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02/25/2015

City for the Fortune Teller and Historian

Matthew Schneider (website)
Princeton University School of Architecture
Core Studio
Faculty: Stan Allen
2014   

 

This project takes aim at the experiential effects of the city while satisfying planning techniques for the cities growth. The city’s main prerogative is creating a sense of psychological adventure for the inhabitant as it uses its own techniques for growth to produce effects that are perhaps unconventional in nature.

By exploiting techniques of repetition normally used in literary contexts, sets of rules are produced for the growth of the city. While the rules are slightly dogmatic in their own right, sometimes circular in logic, periodically unsympathetic to architecture, and at times self-referencing, they reflect the nature and essence of the city itself.

As a byproduct of the rules, the city grows in a linear fashion with a starting point and a unidirectional axis of growth. It starts with a fixed width of three miles and a length of 500 feet as a bar that is subdivided into main avenues, and subdivided once more with urban fabrics. These techniques are then to be repeated using the rules set forth. As a result, the rules have different effects on the architecture it reproduces. Once an original building is copied or repeated, it loses its original program, and instead becomes a shell that adopts a new program based on need in that area. This misalignment of program and building type parallels the attitude towards architecture as the city continues to grow. As a secondary set of rules, or effects, by the time the city reaches major terrain changes, the architecture takes on different qualities. The rules of repetition are shifted slightly in a way to allow for architecture grow vertically. The architecture collides both formally and programmatically, thereby creating building hybrids that are unsympathetic to the formal, programmatic, or stylistic implications of its counterpart.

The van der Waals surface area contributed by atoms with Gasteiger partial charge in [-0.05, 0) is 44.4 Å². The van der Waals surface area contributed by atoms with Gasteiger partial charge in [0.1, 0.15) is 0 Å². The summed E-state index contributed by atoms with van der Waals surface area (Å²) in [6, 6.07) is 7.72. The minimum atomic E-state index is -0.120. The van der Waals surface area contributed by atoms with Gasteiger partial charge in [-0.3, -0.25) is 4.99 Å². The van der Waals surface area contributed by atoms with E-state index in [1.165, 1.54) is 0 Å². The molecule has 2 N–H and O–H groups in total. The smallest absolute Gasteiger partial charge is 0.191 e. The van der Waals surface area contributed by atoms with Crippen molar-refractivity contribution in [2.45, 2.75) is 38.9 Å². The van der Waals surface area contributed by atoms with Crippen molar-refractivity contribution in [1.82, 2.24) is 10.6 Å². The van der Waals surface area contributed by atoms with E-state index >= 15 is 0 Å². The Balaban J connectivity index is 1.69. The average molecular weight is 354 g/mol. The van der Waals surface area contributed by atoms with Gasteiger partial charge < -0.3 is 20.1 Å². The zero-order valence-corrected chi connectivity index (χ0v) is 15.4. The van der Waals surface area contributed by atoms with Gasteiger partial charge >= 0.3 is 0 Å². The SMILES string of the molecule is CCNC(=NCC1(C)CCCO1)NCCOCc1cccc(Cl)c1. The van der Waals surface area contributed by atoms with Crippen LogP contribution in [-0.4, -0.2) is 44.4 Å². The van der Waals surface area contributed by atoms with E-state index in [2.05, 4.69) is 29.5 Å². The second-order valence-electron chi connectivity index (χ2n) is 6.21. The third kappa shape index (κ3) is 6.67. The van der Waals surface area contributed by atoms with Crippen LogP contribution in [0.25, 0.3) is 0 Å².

With the cities growth being unidirectional, it lacks a center, but instead the city becomes sprinkled with small areas that offer psychological territories; this is in attempt to create a type of cognition for the city. This, in conjunction with the techniques of repetition, would produce a temporal sequencing of the city that would garner affection from sublimity, diversity, or even fragmentation.

 

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